Curt Schilling is staying on an even keel.
Schilling was not elected to the National Baseball Hall of Fame on Wednesday in his second year of eligibility. Only Greg Maddux, Tom Glavine and Frank Thomas earned induction into Cooperstown, and Schilling received just 29.2 percent of the vote — well below the necessary 75 percent. Schilling said on WEEI’s Dennis & Callahan on Thursday that he isn’t upset by the Hall of Fame snub, as it’s something that’s out of his hands.
“I certainly didn’t expect to be one of the guys this year given the class that was out there and given the voting rules and stuff,” Schilling said. “It has become such a politically charged process. Unless you’re on the ballot by yourself and all the cases can be made for and against, it’s hard. But the good thing is you saw three guys that I think had legitimate first-ballot Hall of Fame careers go in yesterday, which was nice.”
One could certainly make an argument that Schilling deserves to be in the Hall of Fame. He won 20 games twice, earned six All-Star selections and finished as a Cy Young runner-up on three occasions. Schilling also was masterful in the playoffs, posting an 11-2 record and 2.23 ERA in 19 career postseason starts. He won three World Series titles.
But Schilling has been retired since 2007, and life has since thrown him some curveballs, including his failed 38 Studios business endeavor and a heart attack in 2011. The 47-year-old said he isn’t too concerned about the Hall of Fame, even though it is a prestigious honor.
“Given the way life has gone for me the last couple of years, you start to get perspective — I think a little bit better perspective,” Schilling said Thursday. “I might not be here tomorrow, much less next January 8th. So I can’t worry about it. It’s completely out of my control. I keep referring back to the fact that when you talk about things like this and you look at what they mean, ultimately it comes down to respect. And I think the 24 guys that I suited up with for the years that I played, if they had to win a game, I think a lot of them would have given me the ball. And there’s not much more I could ask for out of my career than that. If this happens, awesome.”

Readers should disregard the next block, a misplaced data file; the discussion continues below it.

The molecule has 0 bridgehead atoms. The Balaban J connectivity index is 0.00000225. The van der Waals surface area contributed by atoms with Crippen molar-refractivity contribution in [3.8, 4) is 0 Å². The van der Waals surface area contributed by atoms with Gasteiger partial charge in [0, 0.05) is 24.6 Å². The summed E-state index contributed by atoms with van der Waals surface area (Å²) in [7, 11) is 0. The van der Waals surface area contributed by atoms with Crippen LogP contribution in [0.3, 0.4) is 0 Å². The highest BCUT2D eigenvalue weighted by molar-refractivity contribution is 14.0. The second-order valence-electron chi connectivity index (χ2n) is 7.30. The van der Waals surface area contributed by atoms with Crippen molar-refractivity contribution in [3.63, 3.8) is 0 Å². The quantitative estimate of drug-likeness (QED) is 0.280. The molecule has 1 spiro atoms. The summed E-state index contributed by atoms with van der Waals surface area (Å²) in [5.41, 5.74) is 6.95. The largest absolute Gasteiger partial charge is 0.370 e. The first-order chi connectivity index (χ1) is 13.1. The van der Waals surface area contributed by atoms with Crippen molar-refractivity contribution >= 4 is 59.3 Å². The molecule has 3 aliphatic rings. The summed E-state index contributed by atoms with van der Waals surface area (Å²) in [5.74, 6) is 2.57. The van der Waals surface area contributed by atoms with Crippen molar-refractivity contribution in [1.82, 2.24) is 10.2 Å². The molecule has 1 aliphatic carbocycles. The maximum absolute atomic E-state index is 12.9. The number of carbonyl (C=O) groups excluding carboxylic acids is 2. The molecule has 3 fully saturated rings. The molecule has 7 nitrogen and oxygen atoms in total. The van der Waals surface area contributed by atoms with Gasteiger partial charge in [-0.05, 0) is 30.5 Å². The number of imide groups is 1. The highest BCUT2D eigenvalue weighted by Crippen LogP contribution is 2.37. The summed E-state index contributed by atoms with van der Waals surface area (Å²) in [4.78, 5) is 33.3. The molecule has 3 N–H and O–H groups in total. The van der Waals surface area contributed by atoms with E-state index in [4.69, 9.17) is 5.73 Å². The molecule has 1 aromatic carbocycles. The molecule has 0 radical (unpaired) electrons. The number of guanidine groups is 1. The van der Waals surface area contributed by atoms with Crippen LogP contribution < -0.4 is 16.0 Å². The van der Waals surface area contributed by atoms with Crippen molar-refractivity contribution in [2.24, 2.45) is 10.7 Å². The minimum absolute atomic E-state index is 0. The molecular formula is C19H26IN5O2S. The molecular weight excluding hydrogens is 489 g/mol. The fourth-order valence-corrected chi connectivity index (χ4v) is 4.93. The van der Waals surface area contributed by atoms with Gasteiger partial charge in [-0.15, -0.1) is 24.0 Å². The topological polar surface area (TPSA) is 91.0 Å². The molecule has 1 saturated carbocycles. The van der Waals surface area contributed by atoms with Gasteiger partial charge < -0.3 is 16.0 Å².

Schilling received 38.8 percent of the vote last year, so things certainly are trending in the wrong direction for the former big league hurler. But the absence of Tim Raines, Dale Murphy and other great players in Cooperstown reminds Schilling that a Hall of Fame plaque isn’t the only symbol of an excellent career.
“I don’t get frustrated with this — at all,” Schilling said. “Because that would indicate a significant amount of energy being expended at it. I can’t. There’s nothing in this that I have any control over. Again, once I threw my last pitch, I was done. So, I hold under my hat that stuff that I was able to be a part of — the World Series and all the things that happened. I’m all right with that.
“If this happens — I work with Barry Larkin, who went in on the second ballot. I played with Hall of Famers. So, it means something to have that plaque. But it can’t mean everything.”
Schilling will be joined by the likes of Pedro Martinez, Randy Johnson and John Smoltz on next year’s ballot. It’s possible that his wait is far from over.
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